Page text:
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Irish election exit poll predicts three-party ‘tie’

Image caption From left: Micheál Martin, Leo Varadkar and Mary Lou McDonald The three main political parties have tied in first preference votes, according to an exit poll for the Republic of Ireland’s general election. The earliest indications from the poll suggest there is little difference between Fine Gael, Sinn Féin and Fianna Fáil.Polling closed…

Micheál Martin, Leo Varadkar and Mary Lou McDonald

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From left: Micheál Martin, Leo Varadkar and Mary Lou McDonald

The three main political parties have tied in first preference votes, according to an exit poll for the Republic of Ireland’s general election.

The earliest indications from the poll suggest there is little difference between Fine Gael, Sinn Féin and Fianna Fáil.

Polling closed in the general election at 22:00 GMT.

Counting to elect the 33rd Dáil (Irish parliament) will begin on Sunday in all 39 constituencies.

The poll was commissioned jointly by RTÉ, The Irish Times, TG4 and UCD and included sampling of 5,000 respondents at 250 polling stations.

RTÉ says voting appears to have been “solid”.

However, there is no expectation of a spike in voting compared to 2016 despite it being the first ever Saturday general election vote.

Factors that may have affected turnout include the poor weather and international rugby.

The exit poll indicates that Fine Gael secured 22.4% of first preference votes, closely followed by Sinn Féin (22.3%) and Fianna Fáil (22.2%).

It also suggests the Green Party secured 7.9% of first preference votes, followed by Labour (4.6%), Social Democrats (3.4%), Solidarity People Before Profit (2.8%).

Indications are that Independents took 11.2% of first preference votes.

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AFP/BEN STANSALL

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Leo Varadkar casts his vote in Dublin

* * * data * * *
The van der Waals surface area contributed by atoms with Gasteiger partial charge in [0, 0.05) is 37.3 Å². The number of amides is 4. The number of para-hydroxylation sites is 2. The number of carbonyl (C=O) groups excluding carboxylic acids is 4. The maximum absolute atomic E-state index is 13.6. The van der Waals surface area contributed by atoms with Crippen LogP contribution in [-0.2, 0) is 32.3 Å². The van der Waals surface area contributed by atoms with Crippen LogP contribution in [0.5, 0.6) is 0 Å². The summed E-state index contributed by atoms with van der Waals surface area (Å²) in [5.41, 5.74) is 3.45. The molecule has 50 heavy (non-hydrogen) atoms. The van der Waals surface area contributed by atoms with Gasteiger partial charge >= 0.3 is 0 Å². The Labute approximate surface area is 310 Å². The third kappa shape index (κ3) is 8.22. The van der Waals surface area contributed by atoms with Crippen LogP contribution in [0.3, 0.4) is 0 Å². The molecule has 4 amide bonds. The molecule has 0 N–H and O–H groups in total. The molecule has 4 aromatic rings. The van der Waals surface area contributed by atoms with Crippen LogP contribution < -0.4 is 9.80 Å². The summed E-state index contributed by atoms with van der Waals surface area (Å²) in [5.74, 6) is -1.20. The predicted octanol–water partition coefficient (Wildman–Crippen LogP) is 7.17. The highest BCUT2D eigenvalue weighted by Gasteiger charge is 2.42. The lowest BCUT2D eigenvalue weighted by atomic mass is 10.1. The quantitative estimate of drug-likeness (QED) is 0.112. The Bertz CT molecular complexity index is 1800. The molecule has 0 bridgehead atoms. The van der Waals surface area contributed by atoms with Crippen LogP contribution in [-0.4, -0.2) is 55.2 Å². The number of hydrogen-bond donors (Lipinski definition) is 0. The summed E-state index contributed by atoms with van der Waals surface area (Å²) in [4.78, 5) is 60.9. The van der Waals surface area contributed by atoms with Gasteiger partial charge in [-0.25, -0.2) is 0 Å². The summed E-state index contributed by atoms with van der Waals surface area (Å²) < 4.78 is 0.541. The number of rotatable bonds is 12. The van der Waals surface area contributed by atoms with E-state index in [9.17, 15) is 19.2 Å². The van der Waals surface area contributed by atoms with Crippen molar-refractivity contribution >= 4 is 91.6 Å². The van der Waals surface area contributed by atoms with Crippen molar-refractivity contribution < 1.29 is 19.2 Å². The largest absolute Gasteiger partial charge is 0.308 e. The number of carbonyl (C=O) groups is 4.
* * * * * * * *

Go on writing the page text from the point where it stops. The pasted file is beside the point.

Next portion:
The poll suggests a move toward Sinn Féin among younger voters, with the party receiving the largest number of first preference votes among 18-24 years olds (31.8%).

The majority of voters over the age of 65 appear to have given their first preference to Fine Gael or Fianna Fáil

There is a margin of error of 1.3% in either direction in the exit poll.

A total of 160 representatives will be returned to the Dáil and newly elected TDs will gather on 20 February .

The ceann comhairle, or speaker, is automatically re-elected.

In most situations, the speaker does not vote, so a government will need 80 TDs to hold a majority.

It is unlikely that any party will reach that number, so another coalition government is probable.

The election uses proportional representation with a single transferrable vote.

Voters wrote “1” opposite their first choice candidate, “2” opposite their second choice, “3” opposite their third choice and so on.

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AFP

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Fianna Fáil leader Michéal Martin and family at the St Anthony’s boys’ school polling station in Ballinlough, County Cork

People living on 12 islands off the coasts of counties Galway, Mayo and Donegal voted on Friday.

Legislation to allow islanders to vote on the same day as other voters had not been passed by the time the general election was called.

Traditionally, islanders have voted ahead of the rest of the country to ensure that bad weather does not hamper the return of ballot boxes to the mainland in time for the count, which will start on Sunday.

About 2,100 island residents were eligible to vote.

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Niall Carson

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Sinn Féin president Mary Lou McDonald casts her vote at St Joseph’s School in Dublin

It is the first time that a general election in the Republic of Ireland has been held on a Saturday.

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